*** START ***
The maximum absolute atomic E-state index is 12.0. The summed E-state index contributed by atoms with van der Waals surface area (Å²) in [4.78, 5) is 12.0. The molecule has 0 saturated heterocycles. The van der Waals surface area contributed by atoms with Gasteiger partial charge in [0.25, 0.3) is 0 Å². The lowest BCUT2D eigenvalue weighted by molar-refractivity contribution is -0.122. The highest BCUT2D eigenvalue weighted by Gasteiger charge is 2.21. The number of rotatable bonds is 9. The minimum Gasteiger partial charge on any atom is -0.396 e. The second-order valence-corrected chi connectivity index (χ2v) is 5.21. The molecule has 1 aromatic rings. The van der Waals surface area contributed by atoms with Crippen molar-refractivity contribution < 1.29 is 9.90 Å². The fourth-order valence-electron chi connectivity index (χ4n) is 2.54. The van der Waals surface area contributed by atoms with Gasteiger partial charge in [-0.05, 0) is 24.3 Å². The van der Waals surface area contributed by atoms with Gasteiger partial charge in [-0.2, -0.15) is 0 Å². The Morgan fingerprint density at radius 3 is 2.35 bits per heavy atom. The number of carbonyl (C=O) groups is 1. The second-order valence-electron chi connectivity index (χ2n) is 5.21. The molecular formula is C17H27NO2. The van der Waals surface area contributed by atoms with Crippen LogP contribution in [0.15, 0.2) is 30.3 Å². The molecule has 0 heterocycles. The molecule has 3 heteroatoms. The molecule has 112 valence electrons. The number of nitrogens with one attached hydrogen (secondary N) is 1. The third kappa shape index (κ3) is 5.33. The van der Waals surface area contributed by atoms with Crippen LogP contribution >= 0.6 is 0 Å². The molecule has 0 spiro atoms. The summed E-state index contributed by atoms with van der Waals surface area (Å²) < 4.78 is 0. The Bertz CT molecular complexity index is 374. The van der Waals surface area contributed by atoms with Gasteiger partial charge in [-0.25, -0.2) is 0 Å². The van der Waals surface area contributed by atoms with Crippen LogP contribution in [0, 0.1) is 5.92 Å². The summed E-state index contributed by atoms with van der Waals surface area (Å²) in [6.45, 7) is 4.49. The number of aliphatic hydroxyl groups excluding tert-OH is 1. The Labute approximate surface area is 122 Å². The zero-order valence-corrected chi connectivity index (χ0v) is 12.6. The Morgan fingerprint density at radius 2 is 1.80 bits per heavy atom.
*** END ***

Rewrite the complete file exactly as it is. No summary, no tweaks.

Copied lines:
The maximum absolute atomic E-state index is 12.0. The summed E-state index contributed by atoms with van der Waals surface area (Å²) in [4.78, 5) is 12.0. The molecule has 0 saturated heterocycles. The van der Waals surface area contributed by atoms with Gasteiger partial charge in [0.25, 0.3) is 0 Å². The lowest BCUT2D eigenvalue weighted by molar-refractivity contribution is -0.122. The highest BCUT2D eigenvalue weighted by Gasteiger charge is 2.21. The number of rotatable bonds is 9. The minimum Gasteiger partial charge on any atom is -0.396 e. The second-order valence-corrected chi connectivity index (χ2v) is 5.21. The molecule has 1 aromatic rings. The van der Waals surface area contributed by atoms with Crippen molar-refractivity contribution < 1.29 is 9.90 Å². The fourth-order valence-electron chi connectivity index (χ4n) is 2.54. The van der Waals surface area contributed by atoms with Gasteiger partial charge in [-0.05, 0) is 24.3 Å². The van der Waals surface area contributed by atoms with Gasteiger partial charge in [-0.2, -0.15) is 0 Å². The Morgan fingerprint density at radius 3 is 2.35 bits per heavy atom. The number of carbonyl (C=O) groups is 1. The second-order valence-electron chi connectivity index (χ2n) is 5.21. The molecular formula is C17H27NO2. The van der Waals surface area contributed by atoms with Crippen LogP contribution in [0.15, 0.2) is 30.3 Å². The molecule has 0 heterocycles. The molecule has 3 heteroatoms. The molecule has 112 valence electrons. The number of nitrogens with one attached hydrogen (secondary N) is 1. The third kappa shape index (κ3) is 5.33. The van der Waals surface area contributed by atoms with Crippen LogP contribution >= 0.6 is 0 Å². The molecule has 0 spiro atoms. The summed E-state index contributed by atoms with van der Waals surface area (Å²) < 4.78 is 0. The Bertz CT molecular complexity index is 374. The van der Waals surface area contributed by atoms with Gasteiger partial charge in [-0.25, -0.2) is 0 Å². The van der Waals surface area contributed by atoms with Crippen LogP contribution in [0, 0.1) is 5.92 Å². The summed E-state index contributed by atoms with van der Waals surface area (Å²) in [6.45, 7) is 4.49. The number of aliphatic hydroxyl groups excluding tert-OH is 1. The Labute approximate surface area is 122 Å². The zero-order valence-corrected chi connectivity index (χ0v) is 12.6. The Morgan fingerprint density at radius 2 is 1.80 bits per heavy atom.